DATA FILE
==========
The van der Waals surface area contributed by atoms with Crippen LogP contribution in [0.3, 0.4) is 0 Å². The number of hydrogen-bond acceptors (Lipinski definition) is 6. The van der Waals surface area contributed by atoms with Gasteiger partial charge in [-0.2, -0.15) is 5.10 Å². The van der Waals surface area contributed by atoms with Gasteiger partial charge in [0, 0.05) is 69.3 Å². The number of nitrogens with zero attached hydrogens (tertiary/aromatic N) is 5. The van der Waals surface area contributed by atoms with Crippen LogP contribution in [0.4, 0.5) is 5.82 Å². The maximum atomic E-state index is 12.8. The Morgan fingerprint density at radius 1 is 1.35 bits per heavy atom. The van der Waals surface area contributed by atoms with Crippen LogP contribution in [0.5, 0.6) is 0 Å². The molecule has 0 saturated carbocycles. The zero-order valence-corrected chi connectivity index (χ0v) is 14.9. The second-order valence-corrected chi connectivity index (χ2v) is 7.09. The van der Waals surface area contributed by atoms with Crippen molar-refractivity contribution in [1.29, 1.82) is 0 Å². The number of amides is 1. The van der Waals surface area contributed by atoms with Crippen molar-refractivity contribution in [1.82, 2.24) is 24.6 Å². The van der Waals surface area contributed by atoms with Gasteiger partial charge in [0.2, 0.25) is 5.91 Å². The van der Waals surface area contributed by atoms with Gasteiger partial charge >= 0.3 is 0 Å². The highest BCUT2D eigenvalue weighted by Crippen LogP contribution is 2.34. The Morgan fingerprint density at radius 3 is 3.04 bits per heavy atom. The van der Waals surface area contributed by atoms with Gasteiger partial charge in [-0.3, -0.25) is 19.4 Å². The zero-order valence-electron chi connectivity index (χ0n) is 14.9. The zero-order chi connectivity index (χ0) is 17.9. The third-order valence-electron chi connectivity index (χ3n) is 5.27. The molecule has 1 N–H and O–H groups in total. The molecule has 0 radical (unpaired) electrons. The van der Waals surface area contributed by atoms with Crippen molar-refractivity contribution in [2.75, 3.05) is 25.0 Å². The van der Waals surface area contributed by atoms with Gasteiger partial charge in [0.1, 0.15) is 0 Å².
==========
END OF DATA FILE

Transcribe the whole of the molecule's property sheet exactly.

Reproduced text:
The van der Waals surface area contributed by atoms with Crippen LogP contribution in [0.3, 0.4) is 0 Å². The number of hydrogen-bond acceptors (Lipinski definition) is 6. The van der Waals surface area contributed by atoms with Gasteiger partial charge in [-0.2, -0.15) is 5.10 Å². The van der Waals surface area contributed by atoms with Gasteiger partial charge in [0, 0.05) is 69.3 Å². The number of nitrogens with zero attached hydrogens (tertiary/aromatic N) is 5. The van der Waals surface area contributed by atoms with Crippen LogP contribution in [0.4, 0.5) is 5.82 Å². The maximum atomic E-state index is 12.8. The Morgan fingerprint density at radius 1 is 1.35 bits per heavy atom. The van der Waals surface area contributed by atoms with Crippen LogP contribution in [0.5, 0.6) is 0 Å². The molecule has 0 saturated carbocycles. The zero-order valence-corrected chi connectivity index (χ0v) is 14.9. The second-order valence-corrected chi connectivity index (χ2v) is 7.09. The van der Waals surface area contributed by atoms with Crippen molar-refractivity contribution in [1.29, 1.82) is 0 Å². The number of amides is 1. The van der Waals surface area contributed by atoms with Crippen molar-refractivity contribution in [1.82, 2.24) is 24.6 Å². The van der Waals surface area contributed by atoms with Gasteiger partial charge in [0.2, 0.25) is 5.91 Å². The van der Waals surface area contributed by atoms with Gasteiger partial charge >= 0.3 is 0 Å². The highest BCUT2D eigenvalue weighted by Crippen LogP contribution is 2.34. The Morgan fingerprint density at radius 3 is 3.04 bits per heavy atom. The van der Waals surface area contributed by atoms with Gasteiger partial charge in [-0.3, -0.25) is 19.4 Å². The zero-order valence-electron chi connectivity index (χ0n) is 14.9. The zero-order chi connectivity index (χ0) is 17.9. The third-order valence-electron chi connectivity index (χ3n) is 5.27. The molecule has 1 N–H and O–H groups in total. The molecule has 0 radical (unpaired) electrons. The van der Waals surface area contributed by atoms with Crippen molar-refractivity contribution in [2.75, 3.05) is 25.0 Å². The van der Waals surface area contributed by atoms with Gasteiger partial charge in [0.1, 0.15) is 0 Å².